Indie developer Phoenix Online Studios first came to notoriety through their King’s Quest inspired and free-to-play adventure game, The Silver Lining. Their debut commercial release, Cognition: An Erica Reed Thriller, takes a notable turn from the genre’s characteristic PG-rated traditions. It’s a gritty point-and-click adventure spanning four episodes of murder and mystery.
One of the best things about a point-and-click adventure is the gameplay learning curve isn’t very steep. It’s typically very easy to get started without much hand-holding, and Cognition is no different in this respect. However, the game does have its own style and can take a little getting used to for avid adventure gamers. Erica Reed, the lead character, has “post-cognition” abilities that allow her to see the past of an object she focuses on. This ability introduces an additional and reoccurring puzzle dynamic to the game.
Unlike a lot of other games in the genre, which have a very defined set of circumstances, the lead character’s choices in Cognition can have a varying impact on the outcome. In some cases, you make the wrong choice and it’s game over. In most instances, your decisions will branch the game off into a story line based on your actions. Overall, gameplay is solid and the importance placed upon the player’s choices adds a great dynamic.
As earlier noted, Cognition takes a decidedly more adult approach to story telling than what is typical of the genre. With the limited gameplay mechanics employable in a point-and-click adventure game, story tends to take the front seat. Clearly recognizing this, Phoenix Online Studios brought on adventure game luminary Jane Jensen (Gabriel Knight, King’s Quest) as a story consultant.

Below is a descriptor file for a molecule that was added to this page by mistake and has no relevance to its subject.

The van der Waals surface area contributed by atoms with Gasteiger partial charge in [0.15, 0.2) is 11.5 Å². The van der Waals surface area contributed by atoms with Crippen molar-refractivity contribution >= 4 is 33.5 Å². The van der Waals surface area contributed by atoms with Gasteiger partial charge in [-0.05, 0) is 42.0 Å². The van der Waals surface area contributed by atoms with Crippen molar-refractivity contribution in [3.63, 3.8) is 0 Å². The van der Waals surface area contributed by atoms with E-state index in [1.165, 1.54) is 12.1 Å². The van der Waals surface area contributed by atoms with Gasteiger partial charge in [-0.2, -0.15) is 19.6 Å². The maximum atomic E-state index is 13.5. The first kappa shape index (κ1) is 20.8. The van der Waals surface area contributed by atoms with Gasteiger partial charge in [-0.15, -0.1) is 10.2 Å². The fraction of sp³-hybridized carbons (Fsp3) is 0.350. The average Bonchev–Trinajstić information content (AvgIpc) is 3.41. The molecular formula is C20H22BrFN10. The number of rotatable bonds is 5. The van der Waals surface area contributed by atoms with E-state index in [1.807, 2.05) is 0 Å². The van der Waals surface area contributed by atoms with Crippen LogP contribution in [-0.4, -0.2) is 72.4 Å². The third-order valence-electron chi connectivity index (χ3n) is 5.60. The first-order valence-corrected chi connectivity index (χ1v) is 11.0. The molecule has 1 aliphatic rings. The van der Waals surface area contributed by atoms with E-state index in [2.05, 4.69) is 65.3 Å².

Cognition is a paranormal thriller that follows the life of Erica Reed, an FBI agent caught up in the unsolved case of the serial killer who took her brother’s life. Her ability to see an object’s past with her touch helps her unravel cases while adding an additional air of mystery to the game’s plot. Episode one, The Hangman, takes place three years after the murder of Erica’s brother Scott. FBI Director Madison Davies officially labels the murder as a cold case. Erica and her partner, John McCoy, are assigned to the case of a hanging murder. The player follows Erica as she learns to develop and control her post-cognition abilities in order to help solve the mystery. While the story and characters are strong points of the game, the dialogue can be a bit cliché and cheesy at times.
The art style of Cognition is unique and works well on some levels, but is held back slightly by the lackluster animation and character design. The cut scenes feature excellent 2D artwork, reminiscent of acrylic painted comic books, in which layers are animated to give life to the still art. The in-game backgrounds are painted like the cut scenes and the characters are cel shaded. While the cel shading style works well, the characters’ faces and expressions are a bit awkward. The character animations also tend to be a bit wooden and marionette-like.
An excellent soundtrack and quality voice acting round out the game’s finer points. The music is driving and moody, and it sets the tone for a more mature adventure. It’s a powerful soundtrack that blends piano, guitar, percussion, and synthesizer based orchestral strings, choir and other electronic elements. Cognition’s music is the perfect compliment to the game, adding to its suspense, somberness, and overall darker feel. Though the dialogue isn’t always strong, the voice cast does an excellent job of delivering their lines. They fit their roles well and add to the polished feel of the game.
Cognition: An Erica Reed Thriller, Episode One, The Hangman is both a mouthful and a well done, mature point-and-click adventure game. Not without its flaws, it’s a sincere title that respects the genre while adding its own stamp to it. With its thoughtful gameplay, quality story telling, unique art style, and moody soundtrack, Cognition successfully immerses the player into the gritty world of Erica Reed. Adventure gamers who have been pining for a game reminiscent of the feel and tone of Gabriel Knight will certainly appreciate Cognition.